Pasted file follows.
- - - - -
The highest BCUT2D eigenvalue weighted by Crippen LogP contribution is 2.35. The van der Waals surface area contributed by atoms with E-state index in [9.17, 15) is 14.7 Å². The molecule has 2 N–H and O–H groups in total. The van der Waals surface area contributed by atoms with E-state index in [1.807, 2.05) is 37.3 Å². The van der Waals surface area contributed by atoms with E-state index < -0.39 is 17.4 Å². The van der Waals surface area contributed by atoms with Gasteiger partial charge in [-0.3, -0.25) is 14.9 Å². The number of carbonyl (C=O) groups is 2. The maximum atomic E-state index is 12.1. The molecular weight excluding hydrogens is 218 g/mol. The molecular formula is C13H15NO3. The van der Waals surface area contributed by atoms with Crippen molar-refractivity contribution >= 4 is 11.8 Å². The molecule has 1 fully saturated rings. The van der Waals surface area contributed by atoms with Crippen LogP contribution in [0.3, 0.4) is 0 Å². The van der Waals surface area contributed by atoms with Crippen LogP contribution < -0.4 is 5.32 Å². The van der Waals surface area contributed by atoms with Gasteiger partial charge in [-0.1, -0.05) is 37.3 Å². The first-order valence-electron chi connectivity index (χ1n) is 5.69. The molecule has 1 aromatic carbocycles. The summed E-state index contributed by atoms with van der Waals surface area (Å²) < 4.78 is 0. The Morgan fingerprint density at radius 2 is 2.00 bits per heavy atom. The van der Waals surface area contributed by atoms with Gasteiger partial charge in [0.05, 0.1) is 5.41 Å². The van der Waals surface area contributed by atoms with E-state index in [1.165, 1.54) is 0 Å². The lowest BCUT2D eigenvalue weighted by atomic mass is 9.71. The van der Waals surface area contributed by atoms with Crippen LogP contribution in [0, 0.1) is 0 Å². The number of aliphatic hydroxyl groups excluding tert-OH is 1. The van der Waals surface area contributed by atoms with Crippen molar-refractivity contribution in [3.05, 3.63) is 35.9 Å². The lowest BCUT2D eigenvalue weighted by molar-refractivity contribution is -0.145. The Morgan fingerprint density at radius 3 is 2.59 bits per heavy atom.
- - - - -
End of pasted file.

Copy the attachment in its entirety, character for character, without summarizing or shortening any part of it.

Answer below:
The highest BCUT2D eigenvalue weighted by Crippen LogP contribution is 2.35. The van der Waals surface area contributed by atoms with E-state index in [9.17, 15) is 14.7 Å². The molecule has 2 N–H and O–H groups in total. The van der Waals surface area contributed by atoms with E-state index in [1.807, 2.05) is 37.3 Å². The van der Waals surface area contributed by atoms with E-state index < -0.39 is 17.4 Å². The van der Waals surface area contributed by atoms with Gasteiger partial charge in [-0.3, -0.25) is 14.9 Å². The number of carbonyl (C=O) groups is 2. The maximum atomic E-state index is 12.1. The molecular weight excluding hydrogens is 218 g/mol. The molecular formula is C13H15NO3. The van der Waals surface area contributed by atoms with Crippen molar-refractivity contribution >= 4 is 11.8 Å². The molecule has 1 fully saturated rings. The van der Waals surface area contributed by atoms with Crippen LogP contribution in [0.3, 0.4) is 0 Å². The van der Waals surface area contributed by atoms with Crippen LogP contribution < -0.4 is 5.32 Å². The van der Waals surface area contributed by atoms with Gasteiger partial charge in [-0.1, -0.05) is 37.3 Å². The first-order valence-electron chi connectivity index (χ1n) is 5.69. The molecule has 1 aromatic carbocycles. The summed E-state index contributed by atoms with van der Waals surface area (Å²) < 4.78 is 0. The Morgan fingerprint density at radius 2 is 2.00 bits per heavy atom. The van der Waals surface area contributed by atoms with Gasteiger partial charge in [0.05, 0.1) is 5.41 Å². The van der Waals surface area contributed by atoms with E-state index in [1.165, 1.54) is 0 Å². The lowest BCUT2D eigenvalue weighted by atomic mass is 9.71. The van der Waals surface area contributed by atoms with Crippen LogP contribution in [0, 0.1) is 0 Å². The number of aliphatic hydroxyl groups excluding tert-OH is 1. The van der Waals surface area contributed by atoms with Crippen molar-refractivity contribution in [3.05, 3.63) is 35.9 Å². The lowest BCUT2D eigenvalue weighted by molar-refractivity contribution is -0.145. The Morgan fingerprint density at radius 3 is 2.59 bits per heavy atom.